Yellowknife City Council agreed to sign a memo Monday night that names Tin Can Hill as the planned site for a future Aurora College polytechnic university campus.
The motion passed with six votes in favor of signing the Memorandum of Understanding (MOU) with the college and the territorial government. Com. Stacie Smith was the only one to oppose the decision, and Councilor Niels Konge was not present.
Tin Can Hill is a popular green space that borders Yellowknife Bay, an arm of Great Slave Lake. Named after rusting tin cans left behind by prospectors decades ago, the area is a haven for dog walkers, bikers and off-leash picnickers.
The suggestion to make it a campus, which the council formally heard for the first time last week sparked a divide in the city – putting recreational users at odds with those in favor of development.
A done deal?
Yellowknife Mayor Rebecca Alty told city hall the memo is an agreement for staff to work on the various legislative stages of the project — like giving the land to the territorial government and rezoning it.
She said there would be opportunities for people to have a say in the development, particularly during the rezoning phase, and the location is not yet a “done deal”.
But of the seven residents who spoke at the specially convened council meeting, the most concerned, the memorandum of understanding suggests otherwise. Some of the concerns were about transparency, poor consultation, a rushed decision, a loss of green space and a missed opportunity to meet climate change commitments.
what people said
Con Road resident Amanda Sharma, who regularly walks the Tin Can Hill trails that connect to her garden, said building new structures for the university would consume large amounts of energy and the best solution would be that the college is renovating vacant buildings that already exist in the rather downtown area of the city.
“The greenest building is the one that’s already built,” she said, quoting former American Institute of Architects president Carl Elefante.
But Stephanie Irlbacher-Fox, an academic who told City Hall she was bringing $23 million in research dollars to the territory over a 10-year period, said Yellowknife couldn’t afford to. set up a campus in a downtown office tower where it could not expand. .
Irlbacher-Fox, who along with Chamber of Commerce President Rob Warburton spoke out in favor of the campus, said building the institution on a land site next to a body of water , is an act of reconciliation that will benefit Aboriginal students coming from NWT communities.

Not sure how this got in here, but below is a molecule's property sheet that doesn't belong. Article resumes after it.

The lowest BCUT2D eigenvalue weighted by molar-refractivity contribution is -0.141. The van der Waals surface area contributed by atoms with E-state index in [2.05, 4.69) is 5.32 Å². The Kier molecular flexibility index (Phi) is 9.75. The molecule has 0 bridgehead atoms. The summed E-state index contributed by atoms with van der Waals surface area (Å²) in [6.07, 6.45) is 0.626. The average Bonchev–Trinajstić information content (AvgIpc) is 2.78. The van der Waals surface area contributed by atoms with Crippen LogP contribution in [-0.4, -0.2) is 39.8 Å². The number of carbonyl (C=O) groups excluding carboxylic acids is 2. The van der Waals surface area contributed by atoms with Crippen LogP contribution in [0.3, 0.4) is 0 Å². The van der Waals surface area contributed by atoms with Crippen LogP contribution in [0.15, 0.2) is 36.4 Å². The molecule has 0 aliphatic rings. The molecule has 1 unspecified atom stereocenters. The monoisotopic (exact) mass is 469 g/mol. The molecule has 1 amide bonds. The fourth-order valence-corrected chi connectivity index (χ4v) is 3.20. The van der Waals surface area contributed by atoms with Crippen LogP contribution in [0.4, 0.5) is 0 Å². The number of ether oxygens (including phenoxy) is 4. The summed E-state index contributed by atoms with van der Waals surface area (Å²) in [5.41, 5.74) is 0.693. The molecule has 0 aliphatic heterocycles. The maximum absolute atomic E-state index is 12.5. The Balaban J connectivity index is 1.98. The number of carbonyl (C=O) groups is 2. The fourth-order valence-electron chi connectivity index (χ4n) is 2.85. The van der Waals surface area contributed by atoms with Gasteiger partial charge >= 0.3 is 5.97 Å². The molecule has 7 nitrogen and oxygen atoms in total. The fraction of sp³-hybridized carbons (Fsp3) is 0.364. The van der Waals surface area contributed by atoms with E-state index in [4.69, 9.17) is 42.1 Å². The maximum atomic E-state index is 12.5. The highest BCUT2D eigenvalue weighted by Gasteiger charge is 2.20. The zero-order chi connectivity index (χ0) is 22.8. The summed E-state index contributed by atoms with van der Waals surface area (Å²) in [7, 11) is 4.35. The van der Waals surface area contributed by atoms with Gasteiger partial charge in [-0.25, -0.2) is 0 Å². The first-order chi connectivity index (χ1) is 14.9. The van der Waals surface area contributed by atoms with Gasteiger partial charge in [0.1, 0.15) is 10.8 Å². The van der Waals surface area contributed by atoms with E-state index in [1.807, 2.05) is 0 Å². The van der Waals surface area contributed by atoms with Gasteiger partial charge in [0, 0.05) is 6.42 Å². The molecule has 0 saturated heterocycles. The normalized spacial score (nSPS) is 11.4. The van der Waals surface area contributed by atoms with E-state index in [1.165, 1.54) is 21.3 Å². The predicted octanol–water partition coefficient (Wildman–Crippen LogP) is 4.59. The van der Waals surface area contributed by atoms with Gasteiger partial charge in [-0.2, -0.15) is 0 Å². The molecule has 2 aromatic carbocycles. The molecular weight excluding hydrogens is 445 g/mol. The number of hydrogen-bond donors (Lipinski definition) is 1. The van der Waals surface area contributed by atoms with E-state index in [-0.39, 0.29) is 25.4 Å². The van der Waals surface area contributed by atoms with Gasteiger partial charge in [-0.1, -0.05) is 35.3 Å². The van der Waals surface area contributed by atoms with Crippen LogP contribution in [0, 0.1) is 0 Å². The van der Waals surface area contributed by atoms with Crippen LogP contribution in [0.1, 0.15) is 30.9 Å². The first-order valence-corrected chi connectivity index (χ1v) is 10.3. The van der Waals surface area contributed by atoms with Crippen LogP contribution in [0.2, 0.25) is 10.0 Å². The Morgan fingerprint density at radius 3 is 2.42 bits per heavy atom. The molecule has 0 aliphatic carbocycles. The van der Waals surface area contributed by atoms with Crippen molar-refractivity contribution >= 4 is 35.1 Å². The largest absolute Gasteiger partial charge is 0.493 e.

Irlbacher-Fox also said it was “misleading” to portray Tin Can Hill as an accessible green space, as there are no accessible trails or public transport links.
Allan Gofenko, a 21-year Yellowknife resident and CBC North employee, told City Hall his petition against the university’s development garnered more than 680 signatures in seven days.
The Government of the Northwest Territories chose the location behind closed doors, he said, and has requested that other sites on campus be shown to the public.
“This MOU plants the seed that Tin Can is anything but a done deal,” he said. “We all know that the further we move towards subjugating Tin Can to this development, the more difficult and costly it will be on all fronts to change direction.”
What the politicians said
Com. Julian Morse said he spoke with Education Minister RJ Simpson on Friday and learned that Yellowknife does not have as many suitable sites for a college campus as it appears.
“There is no better site, in this community, that is available for development right now,” Morse said.
He also echoed the advice. Morgan’s suggestion that a university campus might be the best way to preserve Tin Can Hill’s green space, as in the future it might instead become the site of residential development.
“I don’t agree with this perspective that the two can’t co-exist,” he said.
Com. Steve Payne, meanwhile, said a university on Tin Can Hill could be “the envy” of the three territories and he urged people to trust the decision-making process.
“Sometimes we don’t understand the whole process that’s happening behind closed doors,” he said. “We must believe that there is [were] many professionals behind the choice of this location, and [professionals] who know a lot more about choosing a university space than we do.”
Com. Smith said a polytechnic would be great for Yellowknife, but would “stand firm” with residents who oppose Tin Can Hill as a location.
“We keep missing those great opportunities to take our downtown and be creative,” she said.
Aurora College’s current campus in Yellowknife shares a building at the corner of Franklin Avenue and 54th Street with Northern United Place. It also has campuses in Inuvik and Fort Smith.
Mayor Alty, who supported the motion, said the students deserve a culturally relevant space, in their home territory, with access to trails, that is better than what they have had in decades.
“I know one of the challenges for residents today is that they want to be ten steps ahead. They want to see what the building will look like…they want to talk about the trails and see what they look like.”
Alty said she also wants to know what the building and trails will look like, and she’s looking forward to fleshing out those details and telling people further down the road.
If the project reaches the zoning bylaw stage, the city will have to hold a statutory public hearing in which residents can participate. This is not expected to happen before early 2023.